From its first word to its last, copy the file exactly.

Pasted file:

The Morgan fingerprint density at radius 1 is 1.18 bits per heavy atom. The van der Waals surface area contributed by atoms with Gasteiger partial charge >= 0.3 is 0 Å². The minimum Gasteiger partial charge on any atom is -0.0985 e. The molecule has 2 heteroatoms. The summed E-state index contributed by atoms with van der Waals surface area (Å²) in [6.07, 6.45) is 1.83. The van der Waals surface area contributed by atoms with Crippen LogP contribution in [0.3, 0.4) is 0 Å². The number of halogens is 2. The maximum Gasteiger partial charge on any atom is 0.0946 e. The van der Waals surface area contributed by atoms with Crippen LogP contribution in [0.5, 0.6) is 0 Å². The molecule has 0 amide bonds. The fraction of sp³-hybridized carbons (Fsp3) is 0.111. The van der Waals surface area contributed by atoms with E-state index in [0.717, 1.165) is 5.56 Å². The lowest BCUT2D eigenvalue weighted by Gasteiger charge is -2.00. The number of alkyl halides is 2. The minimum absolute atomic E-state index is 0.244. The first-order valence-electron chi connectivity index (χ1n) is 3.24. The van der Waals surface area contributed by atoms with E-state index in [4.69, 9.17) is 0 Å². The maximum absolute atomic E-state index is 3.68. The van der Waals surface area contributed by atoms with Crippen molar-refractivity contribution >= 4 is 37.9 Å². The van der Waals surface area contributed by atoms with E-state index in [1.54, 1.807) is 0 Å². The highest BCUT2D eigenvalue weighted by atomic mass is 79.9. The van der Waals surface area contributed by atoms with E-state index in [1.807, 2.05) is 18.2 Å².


The Morgan fingerprint density at radius 1 is 1.18 bits per heavy atom. The van der Waals surface area contributed by atoms with Gasteiger partial charge >= 0.3 is 0 Å². The minimum Gasteiger partial charge on any atom is -0.0985 e. The molecule has 2 heteroatoms. The summed E-state index contributed by atoms with van der Waals surface area (Å²) in [6.07, 6.45) is 1.83. The van der Waals surface area contributed by atoms with Crippen LogP contribution in [0.3, 0.4) is 0 Å². The number of halogens is 2. The maximum Gasteiger partial charge on any atom is 0.0946 e. The van der Waals surface area contributed by atoms with Crippen LogP contribution in [0.5, 0.6) is 0 Å². The molecule has 0 amide bonds. The fraction of sp³-hybridized carbons (Fsp3) is 0.111. The van der Waals surface area contributed by atoms with E-state index in [0.717, 1.165) is 5.56 Å². The lowest BCUT2D eigenvalue weighted by Gasteiger charge is -2.00. The number of alkyl halides is 2. The minimum absolute atomic E-state index is 0.244. The first-order valence-electron chi connectivity index (χ1n) is 3.24. The van der Waals surface area contributed by atoms with E-state index in [4.69, 9.17) is 0 Å². The maximum absolute atomic E-state index is 3.68. The van der Waals surface area contributed by atoms with Crippen molar-refractivity contribution >= 4 is 37.9 Å². The van der Waals surface area contributed by atoms with E-state index in [1.54, 1.807) is 0 Å². The highest BCUT2D eigenvalue weighted by atomic mass is 79.9. The van der Waals surface area contributed by atoms with E-state index in [1.807, 2.05) is 18.2 Å².